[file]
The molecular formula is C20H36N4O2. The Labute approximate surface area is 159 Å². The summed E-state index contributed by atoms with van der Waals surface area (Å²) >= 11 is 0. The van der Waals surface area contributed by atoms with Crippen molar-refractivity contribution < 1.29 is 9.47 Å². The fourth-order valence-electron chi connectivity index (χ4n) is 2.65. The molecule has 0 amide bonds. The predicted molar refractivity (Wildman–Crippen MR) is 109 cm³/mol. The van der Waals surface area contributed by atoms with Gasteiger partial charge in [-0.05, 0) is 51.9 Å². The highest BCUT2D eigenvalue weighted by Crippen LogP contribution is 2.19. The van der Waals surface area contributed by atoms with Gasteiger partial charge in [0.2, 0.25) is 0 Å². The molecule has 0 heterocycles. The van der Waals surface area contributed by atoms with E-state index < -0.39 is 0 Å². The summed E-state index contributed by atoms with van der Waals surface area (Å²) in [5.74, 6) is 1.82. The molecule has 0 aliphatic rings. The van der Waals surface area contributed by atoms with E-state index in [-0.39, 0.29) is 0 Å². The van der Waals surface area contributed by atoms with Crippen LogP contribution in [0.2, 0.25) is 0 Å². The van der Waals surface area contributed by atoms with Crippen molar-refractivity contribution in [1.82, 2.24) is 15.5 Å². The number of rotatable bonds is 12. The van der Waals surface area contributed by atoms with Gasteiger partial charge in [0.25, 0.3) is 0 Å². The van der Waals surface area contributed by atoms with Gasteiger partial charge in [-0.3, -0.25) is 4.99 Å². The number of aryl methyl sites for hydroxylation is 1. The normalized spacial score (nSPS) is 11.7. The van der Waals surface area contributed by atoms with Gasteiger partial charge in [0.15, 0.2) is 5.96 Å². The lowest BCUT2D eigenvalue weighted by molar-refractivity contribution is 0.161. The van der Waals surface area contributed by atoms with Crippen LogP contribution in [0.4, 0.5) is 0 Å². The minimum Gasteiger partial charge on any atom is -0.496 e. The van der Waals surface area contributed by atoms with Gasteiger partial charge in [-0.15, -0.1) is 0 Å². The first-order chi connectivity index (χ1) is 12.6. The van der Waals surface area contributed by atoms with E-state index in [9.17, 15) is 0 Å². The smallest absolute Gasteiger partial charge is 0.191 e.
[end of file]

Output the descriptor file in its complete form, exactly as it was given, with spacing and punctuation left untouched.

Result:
The molecular formula is C20H36N4O2. The Labute approximate surface area is 159 Å². The summed E-state index contributed by atoms with van der Waals surface area (Å²) >= 11 is 0. The van der Waals surface area contributed by atoms with Crippen molar-refractivity contribution < 1.29 is 9.47 Å². The fourth-order valence-electron chi connectivity index (χ4n) is 2.65. The molecule has 0 amide bonds. The predicted molar refractivity (Wildman–Crippen MR) is 109 cm³/mol. The van der Waals surface area contributed by atoms with Gasteiger partial charge in [-0.05, 0) is 51.9 Å². The highest BCUT2D eigenvalue weighted by Crippen LogP contribution is 2.19. The van der Waals surface area contributed by atoms with Gasteiger partial charge in [0.2, 0.25) is 0 Å². The molecule has 0 heterocycles. The van der Waals surface area contributed by atoms with E-state index < -0.39 is 0 Å². The summed E-state index contributed by atoms with van der Waals surface area (Å²) in [5.74, 6) is 1.82. The molecule has 0 aliphatic rings. The van der Waals surface area contributed by atoms with E-state index in [-0.39, 0.29) is 0 Å². The van der Waals surface area contributed by atoms with Crippen LogP contribution in [0.2, 0.25) is 0 Å². The van der Waals surface area contributed by atoms with Crippen molar-refractivity contribution in [1.82, 2.24) is 15.5 Å². The number of rotatable bonds is 12. The van der Waals surface area contributed by atoms with Gasteiger partial charge in [0.25, 0.3) is 0 Å². The van der Waals surface area contributed by atoms with Gasteiger partial charge in [-0.3, -0.25) is 4.99 Å². The number of aryl methyl sites for hydroxylation is 1. The normalized spacial score (nSPS) is 11.7. The van der Waals surface area contributed by atoms with Gasteiger partial charge in [0.15, 0.2) is 5.96 Å². The lowest BCUT2D eigenvalue weighted by molar-refractivity contribution is 0.161. The van der Waals surface area contributed by atoms with Crippen LogP contribution in [0.4, 0.5) is 0 Å². The minimum Gasteiger partial charge on any atom is -0.496 e. The van der Waals surface area contributed by atoms with Gasteiger partial charge in [-0.15, -0.1) is 0 Å². The first-order chi connectivity index (χ1) is 12.6. The van der Waals surface area contributed by atoms with E-state index in [9.17, 15) is 0 Å². The smallest absolute Gasteiger partial charge is 0.191 e.